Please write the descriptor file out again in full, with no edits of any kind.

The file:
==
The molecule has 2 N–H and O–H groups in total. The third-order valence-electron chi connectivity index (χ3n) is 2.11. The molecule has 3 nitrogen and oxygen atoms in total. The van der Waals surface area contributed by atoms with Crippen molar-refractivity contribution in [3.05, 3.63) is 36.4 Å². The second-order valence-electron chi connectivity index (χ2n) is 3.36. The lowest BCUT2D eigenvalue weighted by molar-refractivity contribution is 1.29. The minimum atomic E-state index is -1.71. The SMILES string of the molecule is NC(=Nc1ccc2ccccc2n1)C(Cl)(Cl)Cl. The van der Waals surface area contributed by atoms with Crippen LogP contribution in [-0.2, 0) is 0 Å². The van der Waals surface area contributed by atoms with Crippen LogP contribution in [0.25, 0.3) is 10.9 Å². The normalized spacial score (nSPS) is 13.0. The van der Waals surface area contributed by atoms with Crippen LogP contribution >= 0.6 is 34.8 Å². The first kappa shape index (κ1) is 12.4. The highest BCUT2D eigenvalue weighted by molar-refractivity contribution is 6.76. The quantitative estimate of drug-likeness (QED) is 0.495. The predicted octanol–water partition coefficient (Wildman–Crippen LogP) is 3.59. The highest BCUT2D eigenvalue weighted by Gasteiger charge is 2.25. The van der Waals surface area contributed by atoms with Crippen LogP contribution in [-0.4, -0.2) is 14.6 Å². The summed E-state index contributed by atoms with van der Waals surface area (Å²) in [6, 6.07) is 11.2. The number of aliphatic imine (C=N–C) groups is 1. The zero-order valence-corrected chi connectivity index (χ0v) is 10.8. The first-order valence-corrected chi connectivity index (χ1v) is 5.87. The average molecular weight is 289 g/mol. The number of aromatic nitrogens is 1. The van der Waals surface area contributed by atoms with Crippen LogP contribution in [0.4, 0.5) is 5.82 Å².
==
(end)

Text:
The molecule has 2 N–H and O–H groups in total. The third-order valence-electron chi connectivity index (χ3n) is 2.11. The molecule has 3 nitrogen and oxygen atoms in total. The van der Waals surface area contributed by atoms with Crippen molar-refractivity contribution in [3.05, 3.63) is 36.4 Å². The second-order valence-electron chi connectivity index (χ2n) is 3.36. The lowest BCUT2D eigenvalue weighted by molar-refractivity contribution is 1.29. The minimum atomic E-state index is -1.71. The SMILES string of the molecule is NC(=Nc1ccc2ccccc2n1)C(Cl)(Cl)Cl. The van der Waals surface area contributed by atoms with Crippen LogP contribution in [-0.2, 0) is 0 Å². The van der Waals surface area contributed by atoms with Crippen LogP contribution in [0.25, 0.3) is 10.9 Å². The normalized spacial score (nSPS) is 13.0. The van der Waals surface area contributed by atoms with Crippen LogP contribution >= 0.6 is 34.8 Å². The first kappa shape index (κ1) is 12.4. The highest BCUT2D eigenvalue weighted by molar-refractivity contribution is 6.76. The quantitative estimate of drug-likeness (QED) is 0.495. The predicted octanol–water partition coefficient (Wildman–Crippen LogP) is 3.59. The highest BCUT2D eigenvalue weighted by Gasteiger charge is 2.25. The van der Waals surface area contributed by atoms with Crippen LogP contribution in [-0.4, -0.2) is 14.6 Å². The summed E-state index contributed by atoms with van der Waals surface area (Å²) in [6, 6.07) is 11.2. The number of aliphatic imine (C=N–C) groups is 1. The zero-order valence-corrected chi connectivity index (χ0v) is 10.8. The first-order valence-corrected chi connectivity index (χ1v) is 5.87. The average molecular weight is 289 g/mol. The number of aromatic nitrogens is 1. The van der Waals surface area contributed by atoms with Crippen LogP contribution in [0.4, 0.5) is 5.82 Å².